Share

Read More

Microsoft Files New Complaint Regarding Certain Set-Top Boxes

By Eric Schweibenz
|
Jan
25
On January 24, 2011, Microsoft Corporation of Redmond, Washington (“Microsoft”) filed a complaint requesting that the ITC commence an investigation pursuant to Section 337. The complaint alleges that TiVo Inc. of Alviso, California (“TiVo”) unlawfully imports into the U.S., sells for importation, and/or sells within the U.S. after importation certain set-top boxes and hardware and software components thereof that infringe U.S. Patent Nos. 5,585,838 (the ‘838 patent), 5,731,844 (the ‘844 patent), 6,028,604 (the ‘604 patent), and 5,758,258 (the ‘258 patent) (collectively, the “asserted patents”). The accused products are certain set-top boxes known as digital video recorders (“DVRs”), and their associated software and hardware.   According to the complaint, the ‘838 patent discloses systems and methods for providing an electronic program guide.  The ‘844 patent discloses computer systems and methods for providing a user with efficient selection of a television program or other content to view or record.  The ‘604 patent discloses graphical user interfaces and operating environments for controlling a computer through limited input devices such as remote controls.  The ‘258 patent discloses systems and methods for associating viewing restrictions with identifiable viewer classes in an interactive viewing environment. According to the complaint, TiVo’s infringing DVRs are manufactured and assembled outside the U.S., primarily in Mexico, and imported into the U.S. for sale, and TiVo infringes the asserted patents by making, using, selling, offering for sale, and importing the articles claimed by or practicing the claimed methods of the asserted patents, or by contributing and/or inducing their infringement by end users of its products.  The complaint specifically identifies the following TiVo models as infringing: TiVo Premiere, TiVo Premiere XL, TiVo HD, and TiVo HD XL. Regarding domestic industry, the complaint alleges that Microsoft’s Mediaroom product/software uses the subject matter claimed in the asserted patents, and this software platform is licensed for use in connection with AT&T’s U-verse subscriber service, which in turn is provided through set-top boxes practicing the asserted patents.  Microsoft further alleges that it made significant investment in plant, equipment, research and development, and employment in the U.S. with respect to its Mediaroom product/software. As to related litigation, Microsoft states that concurrently with this complaint, it is filing a civil action in the U.S. District Court for the Western District of Washington accusing TiVo of infringing each of the same asserted patents. With respect to potential remedy Microsoft requests that the Commission issue a permanent exclusion order and a permanent cease and desist order directed at TiVo.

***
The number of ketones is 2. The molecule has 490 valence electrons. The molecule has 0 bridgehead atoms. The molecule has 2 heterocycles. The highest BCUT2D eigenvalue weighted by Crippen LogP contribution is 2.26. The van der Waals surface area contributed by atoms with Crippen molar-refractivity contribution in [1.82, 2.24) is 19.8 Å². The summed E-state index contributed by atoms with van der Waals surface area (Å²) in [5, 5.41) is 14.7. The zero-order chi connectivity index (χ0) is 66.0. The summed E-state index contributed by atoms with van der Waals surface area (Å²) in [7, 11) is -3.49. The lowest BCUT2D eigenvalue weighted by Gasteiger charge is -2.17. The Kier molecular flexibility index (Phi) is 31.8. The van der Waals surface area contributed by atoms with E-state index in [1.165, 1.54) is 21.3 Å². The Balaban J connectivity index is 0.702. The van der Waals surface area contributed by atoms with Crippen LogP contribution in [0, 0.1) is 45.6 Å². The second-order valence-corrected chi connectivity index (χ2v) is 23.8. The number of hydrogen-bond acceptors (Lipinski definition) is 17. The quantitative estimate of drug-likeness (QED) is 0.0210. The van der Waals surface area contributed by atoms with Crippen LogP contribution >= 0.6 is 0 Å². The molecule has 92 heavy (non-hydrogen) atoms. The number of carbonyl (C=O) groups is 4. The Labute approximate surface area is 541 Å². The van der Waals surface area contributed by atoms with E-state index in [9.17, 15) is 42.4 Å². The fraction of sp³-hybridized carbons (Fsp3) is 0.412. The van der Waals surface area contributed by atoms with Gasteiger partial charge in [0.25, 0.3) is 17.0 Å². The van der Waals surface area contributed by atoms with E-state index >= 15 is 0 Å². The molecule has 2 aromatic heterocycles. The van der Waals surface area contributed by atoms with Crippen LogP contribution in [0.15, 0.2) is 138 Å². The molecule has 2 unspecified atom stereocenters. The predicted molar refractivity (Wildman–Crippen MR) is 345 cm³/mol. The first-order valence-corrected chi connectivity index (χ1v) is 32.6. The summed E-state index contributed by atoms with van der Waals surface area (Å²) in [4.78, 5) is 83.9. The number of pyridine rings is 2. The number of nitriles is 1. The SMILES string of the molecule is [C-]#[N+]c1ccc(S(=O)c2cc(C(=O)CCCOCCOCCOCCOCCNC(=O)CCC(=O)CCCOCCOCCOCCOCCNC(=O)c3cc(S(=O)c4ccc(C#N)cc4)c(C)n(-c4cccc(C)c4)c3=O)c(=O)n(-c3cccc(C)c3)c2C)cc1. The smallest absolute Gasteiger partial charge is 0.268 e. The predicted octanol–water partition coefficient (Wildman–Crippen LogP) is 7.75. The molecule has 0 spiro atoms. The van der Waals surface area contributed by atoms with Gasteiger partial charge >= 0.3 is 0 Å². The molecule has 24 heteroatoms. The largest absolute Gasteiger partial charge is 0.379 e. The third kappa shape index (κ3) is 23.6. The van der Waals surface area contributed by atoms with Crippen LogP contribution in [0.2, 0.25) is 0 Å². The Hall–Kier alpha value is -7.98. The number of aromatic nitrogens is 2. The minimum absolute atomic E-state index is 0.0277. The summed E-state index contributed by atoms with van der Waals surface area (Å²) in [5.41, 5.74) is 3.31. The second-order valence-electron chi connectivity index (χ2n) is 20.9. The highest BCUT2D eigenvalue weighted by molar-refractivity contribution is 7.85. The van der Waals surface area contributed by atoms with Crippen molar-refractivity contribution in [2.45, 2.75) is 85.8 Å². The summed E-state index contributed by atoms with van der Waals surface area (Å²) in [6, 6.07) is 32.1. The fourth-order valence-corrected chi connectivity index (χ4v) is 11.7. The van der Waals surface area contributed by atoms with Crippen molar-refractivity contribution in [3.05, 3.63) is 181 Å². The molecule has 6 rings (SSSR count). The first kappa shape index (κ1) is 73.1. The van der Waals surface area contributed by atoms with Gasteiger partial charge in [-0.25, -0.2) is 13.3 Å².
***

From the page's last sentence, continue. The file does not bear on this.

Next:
Share

Read More

Sharp Files New 337 Complaint Regarding Certain Liquid Crystal Display Devices

By Eric Schweibenz
|
Jan
26
On January 24, 2011, Sharp Corporation of Japan (“Sharp”) filed a complaint requesting that the ITC commence an investigation pursuant to Section 337. The complaint alleges that the following entities (collectively, the “Proposed Respondents”) unlawfully import into the U.S., sell for importation, and sell within the U.S. after importation certain liquid crystal display devices and products containing the same that infringe one or more claims of U.S. Patent Nos. 6,879,364 (the ‘364 patent), 7,304,626 (the ‘626 patent), 7,532,183 (the ‘183 patent), 7,283,192 (the ‘192 patent), 6,937,300 (the ‘300 patent), 7,057,689 (the ‘689 patent), and 7,838,881 (the ‘881 patent) (collectively, the “asserted patents”) or are manufactured using a process covered by the asserted patents:
  • AU Optronics Corp. of Taiwan
  • AU Optronics Corporation America of Houston, Texas
  • BenQ America Corp. of Irvine, California
  • BenQ Corporation of Taiwan
  • Haier America Trading LLC of New York, New York
  • Haier Group Company of China
  • LG Electronics Inc. of South Korea
  • LG Electronics U.S.A., Inc. of Englewood Cliffs, New Jersey
  • SANYO Electric Co., Ltd. of Japan
  • SANYO North America Corporation of San Diego, California
  • TCL Corporation of China
  • TTE Technology, Inc. of Indianapolis, Indiana
  • VIZIO, Inc. of Irvine, California